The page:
Gaetane Patio Doors October 26th, 2017 - 03:46:25
Sight lines is the term used to describe the interruptions in the view through the doors; in other words the width of the vertical opaque areas between the glass when the doors are closed. On hinged doors such as French doors and bi folding doors timber and pvc frames generally have broad sight lines because unlike aluminium narrower frames would not be strong enough to be fit for purpose. As a guide to the width of two frames together cheaper pvc door frames can exceed 200mm aluminium frames are typically between 135mm and 160mm and frameless patio doors sight lines are under 40mm. Depending on the width of each door and number of doors to be installed the difference in glass to frame ratio could be significant.
Traditional patio doors are made of wooden frames. Wood is certainly an elegant frame for a door. The main drawback those with wooden frames is cost. Arguably these doors are a lot cheaper than wooden ones. In terms of durability aluminum beats wood. With a high tensile strength aluminum is made to last a lifetime. It does not easily get scratched by cats or dogs like wood does; aluminum is virtually scratch-free if taken cared of properly. Longevity of aluminum cannot be questioned too. Compared to wood aluminum does not suffer from rot. Nor would it easily corrode. Pound for pound aluminum doors to your patio outmatch wooden ones where toughness is concerned.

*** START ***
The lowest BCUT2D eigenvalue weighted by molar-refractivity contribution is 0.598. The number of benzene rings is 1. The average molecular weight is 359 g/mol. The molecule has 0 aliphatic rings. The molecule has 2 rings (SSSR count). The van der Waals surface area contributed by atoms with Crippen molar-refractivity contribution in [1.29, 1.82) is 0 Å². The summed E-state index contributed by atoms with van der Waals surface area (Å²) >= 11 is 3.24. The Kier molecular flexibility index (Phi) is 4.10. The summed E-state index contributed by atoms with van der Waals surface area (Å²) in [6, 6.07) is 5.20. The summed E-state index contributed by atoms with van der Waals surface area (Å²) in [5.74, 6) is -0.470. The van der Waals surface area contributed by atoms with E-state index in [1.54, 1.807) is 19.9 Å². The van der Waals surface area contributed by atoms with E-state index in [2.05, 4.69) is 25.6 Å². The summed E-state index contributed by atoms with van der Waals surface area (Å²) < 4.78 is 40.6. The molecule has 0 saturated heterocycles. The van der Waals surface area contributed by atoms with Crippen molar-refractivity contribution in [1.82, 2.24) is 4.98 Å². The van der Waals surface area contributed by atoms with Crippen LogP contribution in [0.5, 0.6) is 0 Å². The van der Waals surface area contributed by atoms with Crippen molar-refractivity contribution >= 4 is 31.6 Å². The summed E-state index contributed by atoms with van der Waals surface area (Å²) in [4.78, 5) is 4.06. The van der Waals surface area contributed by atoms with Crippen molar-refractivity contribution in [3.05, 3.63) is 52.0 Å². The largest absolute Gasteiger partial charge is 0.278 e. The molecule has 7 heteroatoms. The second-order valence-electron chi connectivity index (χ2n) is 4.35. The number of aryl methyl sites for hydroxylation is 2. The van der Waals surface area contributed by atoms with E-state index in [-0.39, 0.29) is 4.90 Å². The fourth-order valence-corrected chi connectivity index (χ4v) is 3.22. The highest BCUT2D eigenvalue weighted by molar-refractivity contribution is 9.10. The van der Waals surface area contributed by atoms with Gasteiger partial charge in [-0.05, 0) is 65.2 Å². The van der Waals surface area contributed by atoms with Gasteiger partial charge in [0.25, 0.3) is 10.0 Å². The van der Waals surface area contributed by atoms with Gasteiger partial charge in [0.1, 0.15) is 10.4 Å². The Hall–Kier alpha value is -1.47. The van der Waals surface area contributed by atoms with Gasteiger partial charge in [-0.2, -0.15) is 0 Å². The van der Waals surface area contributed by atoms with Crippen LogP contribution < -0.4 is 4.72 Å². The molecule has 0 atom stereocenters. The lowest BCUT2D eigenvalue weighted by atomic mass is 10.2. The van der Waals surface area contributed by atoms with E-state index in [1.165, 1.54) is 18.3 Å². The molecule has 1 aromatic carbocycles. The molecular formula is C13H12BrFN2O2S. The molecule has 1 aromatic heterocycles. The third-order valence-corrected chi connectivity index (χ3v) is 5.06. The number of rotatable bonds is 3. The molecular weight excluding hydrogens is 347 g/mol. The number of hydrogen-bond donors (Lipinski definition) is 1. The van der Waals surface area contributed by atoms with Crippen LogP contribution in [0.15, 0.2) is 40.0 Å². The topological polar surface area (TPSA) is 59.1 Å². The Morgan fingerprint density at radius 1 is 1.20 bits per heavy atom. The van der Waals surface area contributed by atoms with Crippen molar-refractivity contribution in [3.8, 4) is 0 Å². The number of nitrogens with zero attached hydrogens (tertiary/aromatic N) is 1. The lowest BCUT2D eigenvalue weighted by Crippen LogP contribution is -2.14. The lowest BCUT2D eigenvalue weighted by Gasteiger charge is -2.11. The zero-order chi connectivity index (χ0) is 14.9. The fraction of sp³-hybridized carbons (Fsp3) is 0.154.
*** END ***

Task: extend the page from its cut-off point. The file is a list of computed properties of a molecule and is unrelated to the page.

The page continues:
In the mid-20th century sliding doors became very popular - two or three panels of glass that slide along grooves in the floor. To distinguish them from traditional French doors they were marketed with the thoroughly modern name of Patio Doors and this is often the image people have today when that term is used. Easily installed in place of a window the immediate advantages were additional natural light and access to the garden. They also became a popular option to use where a pivot door opening space was limited or where the aperture was wider than a pair of French doors. Older installations were typically single-glazed prone to warping and usually became difficult to slide open and closed. Still available today but in a developed form with double glazing and rollers for easier sliding the popularity of sliding doors during this century has declined as bifolding doors gained market share.
Traditional or modern? Classic or contemporary? Varying tastes and different architectures throughout the years as well as innovations and enhanced lifestyles have given rise to the wide choice in patio door variations currently available in Britain. This article aims to describe the types of patio doors - their styles and functionality similarities and differences together with some of their main advantages and popular options - in order to provide readers with an informative guide.